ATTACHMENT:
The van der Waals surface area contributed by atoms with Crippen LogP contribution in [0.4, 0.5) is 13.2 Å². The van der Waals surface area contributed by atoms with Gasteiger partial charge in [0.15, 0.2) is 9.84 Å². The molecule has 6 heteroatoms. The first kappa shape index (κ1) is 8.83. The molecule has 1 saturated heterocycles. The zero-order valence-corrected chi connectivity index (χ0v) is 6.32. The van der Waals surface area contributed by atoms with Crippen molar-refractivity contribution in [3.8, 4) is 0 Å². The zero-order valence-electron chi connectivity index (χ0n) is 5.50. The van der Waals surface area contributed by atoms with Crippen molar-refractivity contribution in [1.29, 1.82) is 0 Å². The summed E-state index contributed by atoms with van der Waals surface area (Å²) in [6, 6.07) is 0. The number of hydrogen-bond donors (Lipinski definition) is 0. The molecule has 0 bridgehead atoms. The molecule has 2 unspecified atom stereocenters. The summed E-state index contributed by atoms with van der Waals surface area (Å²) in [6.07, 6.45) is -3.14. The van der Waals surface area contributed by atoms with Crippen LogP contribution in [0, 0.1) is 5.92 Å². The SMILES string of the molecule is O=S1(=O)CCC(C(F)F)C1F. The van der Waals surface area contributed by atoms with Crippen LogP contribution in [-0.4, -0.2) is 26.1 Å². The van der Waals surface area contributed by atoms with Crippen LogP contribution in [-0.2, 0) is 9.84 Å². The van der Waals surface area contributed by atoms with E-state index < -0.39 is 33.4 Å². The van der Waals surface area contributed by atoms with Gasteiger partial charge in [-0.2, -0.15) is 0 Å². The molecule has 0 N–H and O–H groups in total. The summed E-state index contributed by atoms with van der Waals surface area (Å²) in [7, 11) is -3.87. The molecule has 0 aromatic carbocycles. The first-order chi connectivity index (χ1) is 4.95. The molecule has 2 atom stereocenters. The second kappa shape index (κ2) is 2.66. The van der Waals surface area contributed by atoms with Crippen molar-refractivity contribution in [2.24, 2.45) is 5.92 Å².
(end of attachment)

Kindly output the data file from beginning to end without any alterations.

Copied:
The van der Waals surface area contributed by atoms with Crippen LogP contribution in [0.4, 0.5) is 13.2 Å². The van der Waals surface area contributed by atoms with Gasteiger partial charge in [0.15, 0.2) is 9.84 Å². The molecule has 6 heteroatoms. The first kappa shape index (κ1) is 8.83. The molecule has 1 saturated heterocycles. The zero-order valence-corrected chi connectivity index (χ0v) is 6.32. The van der Waals surface area contributed by atoms with Crippen molar-refractivity contribution in [3.8, 4) is 0 Å². The zero-order valence-electron chi connectivity index (χ0n) is 5.50. The van der Waals surface area contributed by atoms with Crippen molar-refractivity contribution in [1.29, 1.82) is 0 Å². The summed E-state index contributed by atoms with van der Waals surface area (Å²) in [6, 6.07) is 0. The number of hydrogen-bond donors (Lipinski definition) is 0. The molecule has 0 bridgehead atoms. The molecule has 2 unspecified atom stereocenters. The summed E-state index contributed by atoms with van der Waals surface area (Å²) in [6.07, 6.45) is -3.14. The van der Waals surface area contributed by atoms with Crippen LogP contribution in [0, 0.1) is 5.92 Å². The SMILES string of the molecule is O=S1(=O)CCC(C(F)F)C1F. The van der Waals surface area contributed by atoms with Crippen LogP contribution in [-0.4, -0.2) is 26.1 Å². The van der Waals surface area contributed by atoms with Crippen LogP contribution in [-0.2, 0) is 9.84 Å². The van der Waals surface area contributed by atoms with E-state index < -0.39 is 33.4 Å². The van der Waals surface area contributed by atoms with Gasteiger partial charge in [-0.2, -0.15) is 0 Å². The molecule has 0 N–H and O–H groups in total. The summed E-state index contributed by atoms with van der Waals surface area (Å²) in [7, 11) is -3.87. The molecule has 0 aromatic carbocycles. The first-order chi connectivity index (χ1) is 4.95. The molecule has 2 atom stereocenters. The second kappa shape index (κ2) is 2.66. The van der Waals surface area contributed by atoms with Crippen molar-refractivity contribution in [2.24, 2.45) is 5.92 Å².